Collaborating with international team members on global training doesn’t have to be a headache. Here are our tips for coordinating worldwide teamwork.
After weeks spent developing and translating quality multilingual L&D content, you’re finally ready to launch across the international offices. You heave a sigh of relief as you hit send on your email to the local market. However, within days you’re caught in a storm of feedback, multiple revisions and back and forth with the local market teams. The Spanish team don’t agree with the title and the Italian office don’t like the tone of voice. Now you need to wade through the responses and make sense of revisions.
We’ve heard this story from several clients over the years. Getting feedback from multiple parties can escalate, let alone when you add in sensitivities around different languages and cultures. Multiple revisions are not only time-consuming and costly, but demoralising for everyone involved. There are ways to make the process a lot less painful, though.
Here are three tips you might find helpful when collaborating with your colleagues in the local market to produce multilingual L&D programmes.
There’s no I in team – except in French (équipe)
Getting your local market counterpart involved sooner rather than later can save time further down the line. By working together from the start, both teams benefit from each other’s knowledge. It also sets the foundation for collaboration, making everyone feel involved and accountable. If you’re still in the early stages and need help to get buy-in from local markets for your localised L&D content take a look at our blog.
Once the English version of your L&D programme is finalised, share it with an English speaking local market team member. Ask your colleague to look for any potential issues that could arise in the translation of the content.
When we say content, we mean everything, from the words on the page to the tone, layout, style and imagery. Your local market colleague should have a better grasp of cultural or demographic nuances. It might be something as small as changing a photograph or more complex, like replacing a learning module with one more fitting for their market. Make the most of your bilingual colleagues and spot these potential conflicts early to save time later.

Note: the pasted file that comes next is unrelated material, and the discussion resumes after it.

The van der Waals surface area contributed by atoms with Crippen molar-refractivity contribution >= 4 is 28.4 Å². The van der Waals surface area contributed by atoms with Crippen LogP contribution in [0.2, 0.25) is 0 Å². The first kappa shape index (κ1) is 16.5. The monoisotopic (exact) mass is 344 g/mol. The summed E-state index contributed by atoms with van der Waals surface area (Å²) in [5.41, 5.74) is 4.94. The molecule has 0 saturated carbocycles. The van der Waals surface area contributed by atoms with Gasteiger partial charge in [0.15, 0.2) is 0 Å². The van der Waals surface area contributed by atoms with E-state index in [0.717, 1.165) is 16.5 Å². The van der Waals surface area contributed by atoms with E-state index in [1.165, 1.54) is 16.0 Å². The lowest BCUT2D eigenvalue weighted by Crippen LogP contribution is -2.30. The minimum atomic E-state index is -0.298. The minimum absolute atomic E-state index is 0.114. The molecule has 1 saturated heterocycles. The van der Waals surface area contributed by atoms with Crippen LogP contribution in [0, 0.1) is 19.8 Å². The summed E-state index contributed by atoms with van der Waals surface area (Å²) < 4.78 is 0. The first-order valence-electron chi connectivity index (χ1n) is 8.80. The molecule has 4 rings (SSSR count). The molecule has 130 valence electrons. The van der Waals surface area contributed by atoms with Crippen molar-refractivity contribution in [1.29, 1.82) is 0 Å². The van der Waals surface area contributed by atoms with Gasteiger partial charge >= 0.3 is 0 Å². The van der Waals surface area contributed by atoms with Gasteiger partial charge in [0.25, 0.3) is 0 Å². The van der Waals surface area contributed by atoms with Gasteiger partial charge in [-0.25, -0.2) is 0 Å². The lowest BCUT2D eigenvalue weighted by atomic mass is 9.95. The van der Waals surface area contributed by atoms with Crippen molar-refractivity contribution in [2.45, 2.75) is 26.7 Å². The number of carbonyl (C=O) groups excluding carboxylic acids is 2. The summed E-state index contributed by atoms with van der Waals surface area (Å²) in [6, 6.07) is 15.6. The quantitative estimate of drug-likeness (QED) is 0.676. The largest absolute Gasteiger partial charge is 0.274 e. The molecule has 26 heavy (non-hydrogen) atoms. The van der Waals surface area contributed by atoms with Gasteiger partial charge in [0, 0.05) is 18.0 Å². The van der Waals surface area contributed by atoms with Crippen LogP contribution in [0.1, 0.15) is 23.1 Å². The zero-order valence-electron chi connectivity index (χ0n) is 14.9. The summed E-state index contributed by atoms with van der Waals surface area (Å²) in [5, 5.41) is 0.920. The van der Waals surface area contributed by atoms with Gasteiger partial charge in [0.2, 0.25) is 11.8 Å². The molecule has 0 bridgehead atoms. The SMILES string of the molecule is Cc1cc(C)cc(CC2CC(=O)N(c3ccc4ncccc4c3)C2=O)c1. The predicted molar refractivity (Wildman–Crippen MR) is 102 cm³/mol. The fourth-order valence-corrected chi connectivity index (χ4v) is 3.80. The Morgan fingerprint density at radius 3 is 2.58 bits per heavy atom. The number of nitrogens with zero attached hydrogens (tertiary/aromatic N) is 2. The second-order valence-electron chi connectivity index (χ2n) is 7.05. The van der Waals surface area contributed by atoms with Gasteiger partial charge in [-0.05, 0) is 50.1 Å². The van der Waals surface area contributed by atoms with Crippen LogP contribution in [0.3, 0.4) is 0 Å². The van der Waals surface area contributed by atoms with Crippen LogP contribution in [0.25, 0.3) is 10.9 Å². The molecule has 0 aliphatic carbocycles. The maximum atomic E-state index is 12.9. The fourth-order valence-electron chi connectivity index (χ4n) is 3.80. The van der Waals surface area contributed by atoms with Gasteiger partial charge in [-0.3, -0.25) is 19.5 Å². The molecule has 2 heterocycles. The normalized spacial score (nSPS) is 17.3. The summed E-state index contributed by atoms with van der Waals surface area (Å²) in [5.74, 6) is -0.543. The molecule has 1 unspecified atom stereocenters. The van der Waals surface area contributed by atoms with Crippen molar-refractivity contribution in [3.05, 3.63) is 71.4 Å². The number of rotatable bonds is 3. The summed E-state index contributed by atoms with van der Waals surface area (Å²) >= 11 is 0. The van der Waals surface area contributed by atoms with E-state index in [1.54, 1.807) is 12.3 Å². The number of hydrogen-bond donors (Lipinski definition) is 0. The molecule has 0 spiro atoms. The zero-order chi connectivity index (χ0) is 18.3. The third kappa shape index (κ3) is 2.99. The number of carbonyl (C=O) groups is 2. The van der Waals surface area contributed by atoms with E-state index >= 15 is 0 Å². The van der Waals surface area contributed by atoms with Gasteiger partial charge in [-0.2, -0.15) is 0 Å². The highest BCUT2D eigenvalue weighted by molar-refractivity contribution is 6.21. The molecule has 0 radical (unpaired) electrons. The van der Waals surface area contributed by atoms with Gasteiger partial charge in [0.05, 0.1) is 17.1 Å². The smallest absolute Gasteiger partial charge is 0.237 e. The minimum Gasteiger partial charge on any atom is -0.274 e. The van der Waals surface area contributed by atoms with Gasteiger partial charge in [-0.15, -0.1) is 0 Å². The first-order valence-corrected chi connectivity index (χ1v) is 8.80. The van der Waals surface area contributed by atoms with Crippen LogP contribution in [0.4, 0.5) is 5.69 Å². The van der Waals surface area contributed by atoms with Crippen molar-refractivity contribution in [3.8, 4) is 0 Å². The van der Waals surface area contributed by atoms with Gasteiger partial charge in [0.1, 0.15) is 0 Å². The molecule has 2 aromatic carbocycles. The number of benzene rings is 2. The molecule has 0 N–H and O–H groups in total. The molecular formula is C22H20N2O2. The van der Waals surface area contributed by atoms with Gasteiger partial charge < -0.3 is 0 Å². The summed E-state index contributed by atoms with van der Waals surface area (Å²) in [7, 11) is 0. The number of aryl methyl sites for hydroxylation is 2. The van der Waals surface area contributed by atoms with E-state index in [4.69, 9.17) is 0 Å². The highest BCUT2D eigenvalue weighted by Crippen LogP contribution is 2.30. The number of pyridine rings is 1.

Agree on review guidelines
Get the feedback you need by agreeing on what this covers early on. This might include feedback on key terminology, cultural differences to be aware of, style, tone and imagery.
You can’t expect local market teams to be mind readers, let alone when working in a different language. Agreeing to review guidelines beforehand provides a framework for the review team to work to. This is hugely beneficial when you have multiple team members working on one programme or a series of different programmes being edited at once.
We suggest making the guidelines another point of collaboration, that way you can agree on terminology and style from the off.
Speak to your translation partner
An experienced translation team can work between the local market colleagues and the central team, to ensure the needs of both teams are heard and resolved.
Your translation partner will listen to any considerations the local market team has from the start to align these objectives. They’ll take on board the local market feedback and ensure that they’re kept in the loop throughout the translation and localisation process.
By promoting good communications with all parties, and taking a collaborative approach in translating your learning and training content, you’ll build trust and get the multilingual versions of your programmes signed off with the minimum of stress.
Please don’t forget to get your copy of our latest translation guide for L&D teams. If you think there’s scope to improve the effectiveness of your multilingual L&D programmes, this guide will help you identify where there’s room for improvement. Download your copy today.